Neuroscientists have successfully linked three monkeys’ brains using implanted electrodes and coaxed them to cooperatively control a robotic arm. Oh, and they also performed a similar experiment that directly linked the brains of four rats to test their capacity for synchronicity. (I, for one, welcome our new hive-minded, mammalian overlords.)
That monkeys can coordinate using nothing but brain-waves isn’t particularly new. This new work builds on earlier experiments that linked animals’ brains, both one at a time and in tandem, to prosthetic limbs, but it is far more sophisticated. No one has ever yoked more than two brains in such a way to accomplish a task. What’s more, the trio of mind-melded monkeys frequently did a better job at controlling the robotic arm than one monkey working alone.
Miguel Nicolelis, director of the Center for Neuroengineering at Duke University and principle investigator for the study, calls the merged minds “brainets.”
Nicolelis and his colleagues started with four electrode-implanted rats, linking them both in parallel and in series, to test whether brains could coordinate signals. For the parallel experiment, they sent two types of signals to the four linked rats. When one signal was sent, the rats were rewarded for synchronizing. When they received the other, they were rewarded for not coordinating their brain waves. Quickly, they were able to react appropriately a majority of the time. Then the neuroscientists linked the rats in series, training the first rat on the signals. Once that rat had properly learned them, they hooked up a second to learn from the first, and so on up to four. Again, the rats quickly passed the test.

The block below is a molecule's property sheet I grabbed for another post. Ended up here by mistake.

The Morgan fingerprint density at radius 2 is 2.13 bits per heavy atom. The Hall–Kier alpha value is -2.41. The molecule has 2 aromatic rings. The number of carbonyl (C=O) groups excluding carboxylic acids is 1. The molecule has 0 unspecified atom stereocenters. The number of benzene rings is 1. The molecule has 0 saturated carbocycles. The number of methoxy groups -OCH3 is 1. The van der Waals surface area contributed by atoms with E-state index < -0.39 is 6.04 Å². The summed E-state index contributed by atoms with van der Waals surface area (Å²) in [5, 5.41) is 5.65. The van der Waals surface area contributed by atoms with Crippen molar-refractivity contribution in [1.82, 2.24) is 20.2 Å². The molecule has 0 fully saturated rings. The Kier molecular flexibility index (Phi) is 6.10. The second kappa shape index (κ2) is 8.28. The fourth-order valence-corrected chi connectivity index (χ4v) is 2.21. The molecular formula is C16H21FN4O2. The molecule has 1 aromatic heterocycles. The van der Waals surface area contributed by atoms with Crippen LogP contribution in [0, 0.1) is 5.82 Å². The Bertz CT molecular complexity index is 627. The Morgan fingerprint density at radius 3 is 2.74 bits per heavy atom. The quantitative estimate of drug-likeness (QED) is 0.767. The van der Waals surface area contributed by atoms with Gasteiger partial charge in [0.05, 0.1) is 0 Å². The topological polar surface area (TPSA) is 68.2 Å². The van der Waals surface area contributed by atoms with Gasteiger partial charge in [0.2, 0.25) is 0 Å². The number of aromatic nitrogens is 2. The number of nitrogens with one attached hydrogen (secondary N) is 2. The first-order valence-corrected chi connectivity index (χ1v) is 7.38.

Then came the monkeys. First, the team tested two monkeys each linked to a computer. The computer then translated their signals to control a robotic arm. The monkeys were rewarded when they successfully moved a ball. In a second experiment, they had each monkey specialize in a different freedom of movement—one vertical, the other horizontal. In a final test, they hooked up three monkeys to the computer that controlled the arm and let them loose.
Needless to say, other scientists are impressed. Here’s Jessica Hamzelou, reporting for New Scientist:
“This is incredible,” says Andrea Stocco at the University of Washington in Seattle, who was not involved in the project. “We are sampling different neurons from different animals and putting them together to create a superorganism.”
Neuroscientists are still many, many years away from linking human brains, but the research points to some tantalizing possibilities. First, such research requires sophisticated brain-computer interfaces, which, once perfected, could allow people to deftly control advanced prosthetic limbs.
Further in the future, it could also allow a group to coordinate on a difficult task without using language and its inherent barriers. By that point, we may not even need implanted electrodes to tap into a massive brainet—we may only have to slip on a simple headset to contribute our mind’s computing power.